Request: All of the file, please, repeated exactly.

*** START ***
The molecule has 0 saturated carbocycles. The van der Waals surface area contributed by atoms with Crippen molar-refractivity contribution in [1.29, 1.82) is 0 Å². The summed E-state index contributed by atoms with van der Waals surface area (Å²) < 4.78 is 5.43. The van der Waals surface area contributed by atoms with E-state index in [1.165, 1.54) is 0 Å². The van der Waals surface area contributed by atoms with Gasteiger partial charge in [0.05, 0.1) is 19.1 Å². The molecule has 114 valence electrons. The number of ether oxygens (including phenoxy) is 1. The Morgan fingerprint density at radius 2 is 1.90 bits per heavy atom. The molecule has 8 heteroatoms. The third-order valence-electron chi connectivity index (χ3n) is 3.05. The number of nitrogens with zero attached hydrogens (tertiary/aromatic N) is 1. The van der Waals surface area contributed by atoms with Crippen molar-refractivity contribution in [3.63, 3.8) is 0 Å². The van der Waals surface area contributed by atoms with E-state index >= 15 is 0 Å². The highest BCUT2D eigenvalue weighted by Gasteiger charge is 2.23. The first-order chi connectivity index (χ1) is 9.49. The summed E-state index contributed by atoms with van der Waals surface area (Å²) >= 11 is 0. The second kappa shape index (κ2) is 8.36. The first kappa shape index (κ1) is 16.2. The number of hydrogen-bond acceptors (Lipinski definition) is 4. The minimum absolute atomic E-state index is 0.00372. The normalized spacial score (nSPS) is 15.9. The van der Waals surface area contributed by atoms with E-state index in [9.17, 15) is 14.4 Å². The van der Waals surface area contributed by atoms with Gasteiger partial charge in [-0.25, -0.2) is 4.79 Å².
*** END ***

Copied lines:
The molecule has 0 saturated carbocycles. The van der Waals surface area contributed by atoms with Crippen molar-refractivity contribution in [1.29, 1.82) is 0 Å². The summed E-state index contributed by atoms with van der Waals surface area (Å²) < 4.78 is 5.43. The van der Waals surface area contributed by atoms with E-state index in [1.165, 1.54) is 0 Å². The van der Waals surface area contributed by atoms with Gasteiger partial charge in [0.05, 0.1) is 19.1 Å². The molecule has 114 valence electrons. The number of ether oxygens (including phenoxy) is 1. The Morgan fingerprint density at radius 2 is 1.90 bits per heavy atom. The molecule has 8 heteroatoms. The third-order valence-electron chi connectivity index (χ3n) is 3.05. The number of nitrogens with zero attached hydrogens (tertiary/aromatic N) is 1. The van der Waals surface area contributed by atoms with Crippen molar-refractivity contribution in [3.63, 3.8) is 0 Å². The van der Waals surface area contributed by atoms with E-state index >= 15 is 0 Å². The highest BCUT2D eigenvalue weighted by Gasteiger charge is 2.23. The first-order chi connectivity index (χ1) is 9.49. The summed E-state index contributed by atoms with van der Waals surface area (Å²) >= 11 is 0. The second kappa shape index (κ2) is 8.36. The first kappa shape index (κ1) is 16.2. The number of hydrogen-bond acceptors (Lipinski definition) is 4. The minimum absolute atomic E-state index is 0.00372. The normalized spacial score (nSPS) is 15.9. The van der Waals surface area contributed by atoms with E-state index in [9.17, 15) is 14.4 Å². The van der Waals surface area contributed by atoms with Gasteiger partial charge in [-0.25, -0.2) is 4.79 Å².